SANDUSKY - Dan Delahunt admits he's not a professional developer, so it was more of a gut feeling that led him to buy and renovate a downtown building into nine condominiums and three retail spaces.
"With all the water parks going in around here, this is going to go from being a seasonal destination to a year-round one," said the owner of HMS Home Warranty in this Erie County city. "I think Sandusky is an undiscovered gem."
Evidence is mounting that this community along the shores of Lake Erie, 55 miles east of Toledo, won't remain undiscovered much longer.
After years of being content to be the home of the Cedar Point Amusement Park and factories catering to the paper and cardboard manufacturing industries, Sandusky leaders have started to capitalize on the city's setting on the lake to attract entertainment and residential projects.
"We're hopeful that the housing that's being put in the downtown area is going to spur on other kinds of development," said Kelly Kresser, a spokesman for the city of Sandusky.
The Bayfront Corridor Committee, which advises the city commission on waterfront development, heard proposals in late 2002 to develop a stretch along the waterfront that had once housed a number of factories.
Out of those meetings came the deal with Mid-States Development Corp. to renovate the former home of the Chesapeake Display & Packaging Co. into nearly 200 upper-end condominiums.
In addition to the Chesapeake project and Mr. Delahunt's Hubbard Building project, advertising firm owner Jeff Krabill is in the process of getting signed contracts for units in his LakeView Condominiums. He is putting the finishing touches on 11 units in a three-story building just a couple of blocks from the other projects.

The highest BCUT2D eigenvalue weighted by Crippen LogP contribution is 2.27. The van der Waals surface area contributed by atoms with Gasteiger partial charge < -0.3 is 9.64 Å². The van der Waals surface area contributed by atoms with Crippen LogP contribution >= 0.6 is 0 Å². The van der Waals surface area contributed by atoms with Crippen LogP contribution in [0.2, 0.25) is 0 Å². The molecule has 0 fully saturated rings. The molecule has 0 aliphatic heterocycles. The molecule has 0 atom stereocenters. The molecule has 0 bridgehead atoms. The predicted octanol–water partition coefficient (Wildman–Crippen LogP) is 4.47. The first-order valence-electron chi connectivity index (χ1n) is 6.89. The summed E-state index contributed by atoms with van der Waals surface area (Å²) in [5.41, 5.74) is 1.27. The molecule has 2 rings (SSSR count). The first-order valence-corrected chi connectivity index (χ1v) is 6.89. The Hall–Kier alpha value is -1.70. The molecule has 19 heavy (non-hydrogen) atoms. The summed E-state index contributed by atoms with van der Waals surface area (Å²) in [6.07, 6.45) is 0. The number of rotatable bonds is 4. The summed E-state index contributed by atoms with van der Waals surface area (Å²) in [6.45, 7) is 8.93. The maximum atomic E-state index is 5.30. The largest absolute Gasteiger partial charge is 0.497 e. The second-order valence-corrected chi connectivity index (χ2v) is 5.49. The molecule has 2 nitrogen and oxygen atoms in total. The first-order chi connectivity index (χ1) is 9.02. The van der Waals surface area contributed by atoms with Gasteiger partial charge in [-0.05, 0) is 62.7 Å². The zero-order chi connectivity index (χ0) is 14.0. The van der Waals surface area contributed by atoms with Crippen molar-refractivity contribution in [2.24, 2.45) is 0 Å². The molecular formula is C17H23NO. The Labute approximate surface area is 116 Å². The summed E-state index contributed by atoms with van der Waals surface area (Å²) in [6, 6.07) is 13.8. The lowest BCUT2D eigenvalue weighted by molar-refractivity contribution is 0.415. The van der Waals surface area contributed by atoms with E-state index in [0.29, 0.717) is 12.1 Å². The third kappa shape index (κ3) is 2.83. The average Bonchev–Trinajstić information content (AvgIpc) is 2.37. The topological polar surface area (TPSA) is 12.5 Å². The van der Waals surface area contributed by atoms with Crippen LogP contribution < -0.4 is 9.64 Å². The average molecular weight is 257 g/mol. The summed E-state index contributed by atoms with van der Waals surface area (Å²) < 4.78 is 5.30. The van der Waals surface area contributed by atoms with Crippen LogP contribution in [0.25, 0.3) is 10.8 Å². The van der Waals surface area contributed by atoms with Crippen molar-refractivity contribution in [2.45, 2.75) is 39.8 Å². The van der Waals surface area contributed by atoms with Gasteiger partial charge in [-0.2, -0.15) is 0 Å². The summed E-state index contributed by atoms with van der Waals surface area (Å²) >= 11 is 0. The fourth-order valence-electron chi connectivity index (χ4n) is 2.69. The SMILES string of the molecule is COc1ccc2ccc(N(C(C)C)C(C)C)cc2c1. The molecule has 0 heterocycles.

Developers and real estate agents estimate that half the new tenants will be move-up residents from the area and the other half will be second-home owners from Midwest cities such as Chicago and Columbus.
Those projects on the city's downtown waterfront aren't the only new residences in Sandusky and surrounding townships.
So far this year, 90 residential units have been recorded in the area, according to the Firelands Association of Realtors, double the number last year. The figures include houses and condominiums.
County Auditor Jude Hammond said the residential growth is driven, in part, by better awareness of the area as a vacation destination, especially with the opening in recent years of at least three water parks. The attractions draw visitors from Ohio as well as Michigan, Illinois, and Pennsylvania, he said.
"There are now more travelers going into Erie County and they are becoming more aware of opportunities here," he said.
The added residences are noteworthy in part because neither Sandusky nor Erie County is growing. The latest population estimate for the city is 27,030, down 800 from the 2000 Census count, and for the county it is 79,000, down 500 from the 2000 Census.
City leaders hope the new dwellings will mean more people in the area in the summer months.
Although upscale condominium projects have been built in recent years in nearby communities such as Port Clinton, Catawaba Island, and Huron, Sandusky's civic and business leaders are just recognizing that shuttered factories don't have to stay closed until another plant can be lured there, said Mr. Krabill, owner of Krabill Marketing Group.